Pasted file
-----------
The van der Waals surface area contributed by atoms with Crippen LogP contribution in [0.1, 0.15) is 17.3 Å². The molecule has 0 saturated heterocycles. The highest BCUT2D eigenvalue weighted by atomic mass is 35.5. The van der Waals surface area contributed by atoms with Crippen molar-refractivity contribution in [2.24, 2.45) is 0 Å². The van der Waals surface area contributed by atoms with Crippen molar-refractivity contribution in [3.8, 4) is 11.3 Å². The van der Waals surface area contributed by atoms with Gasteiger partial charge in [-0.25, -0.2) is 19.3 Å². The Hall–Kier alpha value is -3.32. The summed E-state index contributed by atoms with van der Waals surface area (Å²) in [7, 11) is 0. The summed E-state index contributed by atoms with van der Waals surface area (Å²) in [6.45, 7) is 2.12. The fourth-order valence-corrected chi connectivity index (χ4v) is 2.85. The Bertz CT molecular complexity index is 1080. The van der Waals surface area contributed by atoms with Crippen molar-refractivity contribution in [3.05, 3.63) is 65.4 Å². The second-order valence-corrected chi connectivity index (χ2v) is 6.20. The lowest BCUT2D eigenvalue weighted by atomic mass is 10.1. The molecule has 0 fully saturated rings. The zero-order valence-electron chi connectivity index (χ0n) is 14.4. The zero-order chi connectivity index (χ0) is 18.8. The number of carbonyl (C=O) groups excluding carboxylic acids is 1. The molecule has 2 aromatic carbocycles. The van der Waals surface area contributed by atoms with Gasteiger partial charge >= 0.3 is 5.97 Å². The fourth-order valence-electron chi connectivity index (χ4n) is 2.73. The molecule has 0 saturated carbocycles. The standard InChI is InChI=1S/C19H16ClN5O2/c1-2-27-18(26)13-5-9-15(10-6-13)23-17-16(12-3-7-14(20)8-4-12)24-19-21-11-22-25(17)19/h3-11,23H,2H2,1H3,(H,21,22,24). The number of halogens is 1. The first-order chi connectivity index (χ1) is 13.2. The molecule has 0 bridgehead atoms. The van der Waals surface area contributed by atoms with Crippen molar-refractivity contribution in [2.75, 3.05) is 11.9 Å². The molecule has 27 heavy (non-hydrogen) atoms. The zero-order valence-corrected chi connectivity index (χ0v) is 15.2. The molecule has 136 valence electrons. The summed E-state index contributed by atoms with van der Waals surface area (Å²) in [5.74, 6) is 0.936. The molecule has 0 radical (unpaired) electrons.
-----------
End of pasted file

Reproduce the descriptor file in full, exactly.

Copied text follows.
The van der Waals surface area contributed by atoms with Crippen LogP contribution in [0.1, 0.15) is 17.3 Å². The molecule has 0 saturated heterocycles. The highest BCUT2D eigenvalue weighted by atomic mass is 35.5. The van der Waals surface area contributed by atoms with Crippen molar-refractivity contribution in [2.24, 2.45) is 0 Å². The van der Waals surface area contributed by atoms with Crippen molar-refractivity contribution in [3.8, 4) is 11.3 Å². The van der Waals surface area contributed by atoms with Gasteiger partial charge in [-0.25, -0.2) is 19.3 Å². The Hall–Kier alpha value is -3.32. The summed E-state index contributed by atoms with van der Waals surface area (Å²) in [7, 11) is 0. The summed E-state index contributed by atoms with van der Waals surface area (Å²) in [6.45, 7) is 2.12. The fourth-order valence-corrected chi connectivity index (χ4v) is 2.85. The Bertz CT molecular complexity index is 1080. The van der Waals surface area contributed by atoms with Crippen molar-refractivity contribution in [3.05, 3.63) is 65.4 Å². The second-order valence-corrected chi connectivity index (χ2v) is 6.20. The lowest BCUT2D eigenvalue weighted by atomic mass is 10.1. The molecule has 0 fully saturated rings. The zero-order valence-electron chi connectivity index (χ0n) is 14.4. The zero-order chi connectivity index (χ0) is 18.8. The number of carbonyl (C=O) groups excluding carboxylic acids is 1. The molecule has 2 aromatic carbocycles. The van der Waals surface area contributed by atoms with Gasteiger partial charge >= 0.3 is 5.97 Å². The fourth-order valence-electron chi connectivity index (χ4n) is 2.73. The molecule has 0 saturated carbocycles. The standard InChI is InChI=1S/C19H16ClN5O2/c1-2-27-18(26)13-5-9-15(10-6-13)23-17-16(12-3-7-14(20)8-4-12)24-19-21-11-22-25(17)19/h3-11,23H,2H2,1H3,(H,21,22,24). The number of halogens is 1. The first-order chi connectivity index (χ1) is 13.2. The molecule has 0 bridgehead atoms. The van der Waals surface area contributed by atoms with Crippen molar-refractivity contribution in [2.75, 3.05) is 11.9 Å². The molecule has 27 heavy (non-hydrogen) atoms. The zero-order valence-corrected chi connectivity index (χ0v) is 15.2. The molecule has 136 valence electrons. The summed E-state index contributed by atoms with van der Waals surface area (Å²) in [5.74, 6) is 0.936. The molecule has 0 radical (unpaired) electrons.